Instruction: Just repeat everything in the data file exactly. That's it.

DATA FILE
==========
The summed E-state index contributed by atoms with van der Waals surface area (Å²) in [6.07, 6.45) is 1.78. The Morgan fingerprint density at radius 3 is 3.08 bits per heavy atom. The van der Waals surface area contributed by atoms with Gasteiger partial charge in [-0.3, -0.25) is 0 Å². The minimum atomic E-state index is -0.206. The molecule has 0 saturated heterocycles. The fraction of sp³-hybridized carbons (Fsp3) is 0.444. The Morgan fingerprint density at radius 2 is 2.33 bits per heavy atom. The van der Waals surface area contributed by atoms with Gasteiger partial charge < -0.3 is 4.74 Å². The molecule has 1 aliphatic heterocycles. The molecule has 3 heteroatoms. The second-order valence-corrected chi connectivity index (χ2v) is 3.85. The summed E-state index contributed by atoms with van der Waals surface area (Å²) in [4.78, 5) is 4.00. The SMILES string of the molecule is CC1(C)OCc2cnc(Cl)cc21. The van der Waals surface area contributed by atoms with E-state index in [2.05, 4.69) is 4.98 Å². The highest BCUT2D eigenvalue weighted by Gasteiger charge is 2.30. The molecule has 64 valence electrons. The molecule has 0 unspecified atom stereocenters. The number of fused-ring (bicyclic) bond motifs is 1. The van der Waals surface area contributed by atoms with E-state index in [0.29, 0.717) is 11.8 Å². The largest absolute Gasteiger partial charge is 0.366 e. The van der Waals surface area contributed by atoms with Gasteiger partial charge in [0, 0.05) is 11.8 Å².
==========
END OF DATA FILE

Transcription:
The summed E-state index contributed by atoms with van der Waals surface area (Å²) in [6.07, 6.45) is 1.78. The Morgan fingerprint density at radius 3 is 3.08 bits per heavy atom. The van der Waals surface area contributed by atoms with Gasteiger partial charge in [-0.3, -0.25) is 0 Å². The minimum atomic E-state index is -0.206. The molecule has 0 saturated heterocycles. The fraction of sp³-hybridized carbons (Fsp3) is 0.444. The Morgan fingerprint density at radius 2 is 2.33 bits per heavy atom. The van der Waals surface area contributed by atoms with Gasteiger partial charge < -0.3 is 4.74 Å². The molecule has 1 aliphatic heterocycles. The molecule has 3 heteroatoms. The second-order valence-corrected chi connectivity index (χ2v) is 3.85. The summed E-state index contributed by atoms with van der Waals surface area (Å²) in [4.78, 5) is 4.00. The SMILES string of the molecule is CC1(C)OCc2cnc(Cl)cc21. The van der Waals surface area contributed by atoms with E-state index in [2.05, 4.69) is 4.98 Å². The highest BCUT2D eigenvalue weighted by Gasteiger charge is 2.30. The molecule has 64 valence electrons. The molecule has 0 unspecified atom stereocenters. The number of fused-ring (bicyclic) bond motifs is 1. The van der Waals surface area contributed by atoms with E-state index in [0.29, 0.717) is 11.8 Å². The largest absolute Gasteiger partial charge is 0.366 e. The van der Waals surface area contributed by atoms with Gasteiger partial charge in [0, 0.05) is 11.8 Å².